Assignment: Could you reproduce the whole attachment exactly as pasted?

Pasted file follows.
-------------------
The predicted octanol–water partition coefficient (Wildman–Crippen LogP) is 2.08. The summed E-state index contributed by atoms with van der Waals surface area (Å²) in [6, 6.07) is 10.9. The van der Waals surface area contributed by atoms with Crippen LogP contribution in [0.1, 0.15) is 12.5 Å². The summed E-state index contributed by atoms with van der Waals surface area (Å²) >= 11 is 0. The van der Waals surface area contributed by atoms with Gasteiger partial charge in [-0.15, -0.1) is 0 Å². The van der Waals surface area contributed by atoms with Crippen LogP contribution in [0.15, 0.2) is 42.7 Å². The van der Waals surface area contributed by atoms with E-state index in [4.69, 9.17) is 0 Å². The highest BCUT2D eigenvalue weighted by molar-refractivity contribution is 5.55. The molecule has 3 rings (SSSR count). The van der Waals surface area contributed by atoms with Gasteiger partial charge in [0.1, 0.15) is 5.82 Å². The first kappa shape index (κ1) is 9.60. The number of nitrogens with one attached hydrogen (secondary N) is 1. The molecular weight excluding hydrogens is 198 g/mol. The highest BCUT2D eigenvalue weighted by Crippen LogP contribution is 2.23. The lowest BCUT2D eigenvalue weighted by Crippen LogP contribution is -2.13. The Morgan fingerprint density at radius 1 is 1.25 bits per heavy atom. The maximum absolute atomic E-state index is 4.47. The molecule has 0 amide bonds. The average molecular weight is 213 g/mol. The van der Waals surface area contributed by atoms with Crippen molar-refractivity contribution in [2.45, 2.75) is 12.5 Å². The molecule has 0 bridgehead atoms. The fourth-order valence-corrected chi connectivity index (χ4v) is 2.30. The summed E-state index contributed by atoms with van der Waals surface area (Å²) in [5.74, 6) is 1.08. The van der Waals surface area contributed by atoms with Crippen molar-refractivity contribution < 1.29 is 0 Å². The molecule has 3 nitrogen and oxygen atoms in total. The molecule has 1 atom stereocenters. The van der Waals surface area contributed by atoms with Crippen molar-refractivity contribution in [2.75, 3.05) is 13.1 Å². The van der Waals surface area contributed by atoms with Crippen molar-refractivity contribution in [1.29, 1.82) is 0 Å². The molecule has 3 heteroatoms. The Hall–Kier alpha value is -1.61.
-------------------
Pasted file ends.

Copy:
The predicted octanol–water partition coefficient (Wildman–Crippen LogP) is 2.08. The summed E-state index contributed by atoms with van der Waals surface area (Å²) in [6, 6.07) is 10.9. The van der Waals surface area contributed by atoms with Crippen LogP contribution in [0.1, 0.15) is 12.5 Å². The summed E-state index contributed by atoms with van der Waals surface area (Å²) >= 11 is 0. The van der Waals surface area contributed by atoms with Gasteiger partial charge in [-0.15, -0.1) is 0 Å². The van der Waals surface area contributed by atoms with Crippen LogP contribution in [0.15, 0.2) is 42.7 Å². The van der Waals surface area contributed by atoms with E-state index in [4.69, 9.17) is 0 Å². The highest BCUT2D eigenvalue weighted by molar-refractivity contribution is 5.55. The molecule has 3 rings (SSSR count). The van der Waals surface area contributed by atoms with Gasteiger partial charge in [0.1, 0.15) is 5.82 Å². The first kappa shape index (κ1) is 9.60. The number of nitrogens with one attached hydrogen (secondary N) is 1. The molecular weight excluding hydrogens is 198 g/mol. The highest BCUT2D eigenvalue weighted by Crippen LogP contribution is 2.23. The lowest BCUT2D eigenvalue weighted by Crippen LogP contribution is -2.13. The Morgan fingerprint density at radius 1 is 1.25 bits per heavy atom. The maximum absolute atomic E-state index is 4.47. The molecule has 0 amide bonds. The average molecular weight is 213 g/mol. The van der Waals surface area contributed by atoms with Crippen molar-refractivity contribution in [2.45, 2.75) is 12.5 Å². The molecule has 0 bridgehead atoms. The fourth-order valence-corrected chi connectivity index (χ4v) is 2.30. The summed E-state index contributed by atoms with van der Waals surface area (Å²) in [5.74, 6) is 1.08. The van der Waals surface area contributed by atoms with Crippen molar-refractivity contribution < 1.29 is 0 Å². The molecule has 3 nitrogen and oxygen atoms in total. The molecule has 1 atom stereocenters. The van der Waals surface area contributed by atoms with Crippen molar-refractivity contribution in [2.75, 3.05) is 13.1 Å². The van der Waals surface area contributed by atoms with Crippen molar-refractivity contribution in [1.29, 1.82) is 0 Å². The molecule has 3 heteroatoms. The Hall–Kier alpha value is -1.61.